mitogen-activated protein kinase 10
The information on this page was automatically extracted from online scientific databases.
From NCBI Gene:
The protein encoded by this gene is a member of the MAP kinase family. MAP kinases act as integration points for multiple biochemical signals and are involved in a wide variety of cellular processes, such as proliferation, differentiation, transcription regulation and development. This kinase is specifically expressed in a subset of neurons in the nervous system and is activated by threonine and tyrosine phosphorylation. Targeted deletion of this gene in mice suggests that it may have a role in stress-induced neuronal apoptosis. Alternatively spliced transcript variants encoding different isoforms have been described for this gene. A recent study provided evidence for translational readthrough in this gene and expression of an additional C-terminally extended isoform via the use of an alternative in-frame translation termination codon. [provided by RefSeq, Dec 2015]
Serine/threonine-protein kinase involved in various processes such as neuronal proliferation, differentiation, migration and programmed cell death. Extracellular stimuli such as proinflammatory cytokines or physical stress stimulate the stress-activated protein kinase/c-Jun N-terminal kinase (SAP/JNK) signaling pathway. In this cascade, two dual specificity kinases MAP2K4/MKK4 and MAP2K7/MKK7 phosphorylate and activate MAPK10/JNK3. In turn, MAPK10/JNK3 phosphorylates a number of transcription factors, primarily components of AP-1 such as JUN and ATF2 and thus regulates AP-1 transcriptional activity. Plays regulatory roles in the signaling pathways during neuronal apoptosis. Phosphorylates the neuronal microtubule regulator STMN2. Acts in the regulation of the amyloid-beta precursor protein/APP signaling during neuronal differentiation by phosphorylating APP. Participates also in neurite growth in spiral ganglion neurons. Phosphorylates the CLOCK-ARNTL/BMAL1 heterodimer and plays a role in the photic regulation of the circadian clock (PubMed:22441692).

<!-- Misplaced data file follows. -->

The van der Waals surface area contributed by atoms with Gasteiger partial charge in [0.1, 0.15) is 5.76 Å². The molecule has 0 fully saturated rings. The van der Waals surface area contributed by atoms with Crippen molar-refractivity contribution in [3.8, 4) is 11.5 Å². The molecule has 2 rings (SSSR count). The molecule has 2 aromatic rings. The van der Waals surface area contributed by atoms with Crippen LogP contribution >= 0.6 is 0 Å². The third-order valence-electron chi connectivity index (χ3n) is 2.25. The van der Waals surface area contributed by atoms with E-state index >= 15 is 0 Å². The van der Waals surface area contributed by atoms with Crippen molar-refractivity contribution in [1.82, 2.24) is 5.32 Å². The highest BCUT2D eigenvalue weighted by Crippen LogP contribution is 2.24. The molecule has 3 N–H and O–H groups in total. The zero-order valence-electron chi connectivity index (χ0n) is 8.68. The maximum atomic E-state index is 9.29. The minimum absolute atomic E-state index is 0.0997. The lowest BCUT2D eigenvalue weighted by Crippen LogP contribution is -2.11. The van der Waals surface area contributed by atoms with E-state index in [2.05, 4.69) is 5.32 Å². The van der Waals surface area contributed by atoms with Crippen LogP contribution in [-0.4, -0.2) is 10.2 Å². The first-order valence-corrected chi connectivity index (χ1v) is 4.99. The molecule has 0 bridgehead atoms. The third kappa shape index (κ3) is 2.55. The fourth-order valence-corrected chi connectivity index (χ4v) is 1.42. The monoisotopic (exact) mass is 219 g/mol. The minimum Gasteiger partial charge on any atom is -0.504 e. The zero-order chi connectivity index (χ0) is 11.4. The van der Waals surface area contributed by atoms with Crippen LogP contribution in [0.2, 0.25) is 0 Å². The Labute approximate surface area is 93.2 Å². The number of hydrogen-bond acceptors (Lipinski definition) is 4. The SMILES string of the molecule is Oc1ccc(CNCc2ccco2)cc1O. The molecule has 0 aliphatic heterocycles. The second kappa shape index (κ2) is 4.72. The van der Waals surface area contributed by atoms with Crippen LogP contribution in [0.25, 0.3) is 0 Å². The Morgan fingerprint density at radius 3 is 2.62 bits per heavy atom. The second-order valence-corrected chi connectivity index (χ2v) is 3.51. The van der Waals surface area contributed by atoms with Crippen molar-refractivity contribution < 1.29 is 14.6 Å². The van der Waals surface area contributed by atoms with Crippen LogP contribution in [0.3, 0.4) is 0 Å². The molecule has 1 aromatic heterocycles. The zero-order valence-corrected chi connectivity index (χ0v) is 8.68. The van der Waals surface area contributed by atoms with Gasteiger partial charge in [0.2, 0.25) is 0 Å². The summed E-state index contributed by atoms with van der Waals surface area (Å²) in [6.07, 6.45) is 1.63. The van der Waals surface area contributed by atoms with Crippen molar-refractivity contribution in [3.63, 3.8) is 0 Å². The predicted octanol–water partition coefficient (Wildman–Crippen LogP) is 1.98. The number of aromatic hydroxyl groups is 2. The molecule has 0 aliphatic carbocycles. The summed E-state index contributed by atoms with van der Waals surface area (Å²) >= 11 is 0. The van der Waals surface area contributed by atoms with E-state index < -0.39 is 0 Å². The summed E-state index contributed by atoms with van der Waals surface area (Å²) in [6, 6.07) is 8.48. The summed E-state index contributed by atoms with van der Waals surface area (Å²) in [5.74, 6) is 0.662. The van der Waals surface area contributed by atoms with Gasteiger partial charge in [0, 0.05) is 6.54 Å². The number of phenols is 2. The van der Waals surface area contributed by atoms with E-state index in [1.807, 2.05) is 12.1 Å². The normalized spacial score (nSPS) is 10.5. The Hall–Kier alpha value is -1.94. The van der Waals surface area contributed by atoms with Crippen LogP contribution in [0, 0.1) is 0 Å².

A chromosomal aberration involving MAPK10 has been found in a single patient with pharmacoresistant epileptic encephalopathy. Translocation t(Y;4)(q11.2;q21) which causes MAPK10 truncation.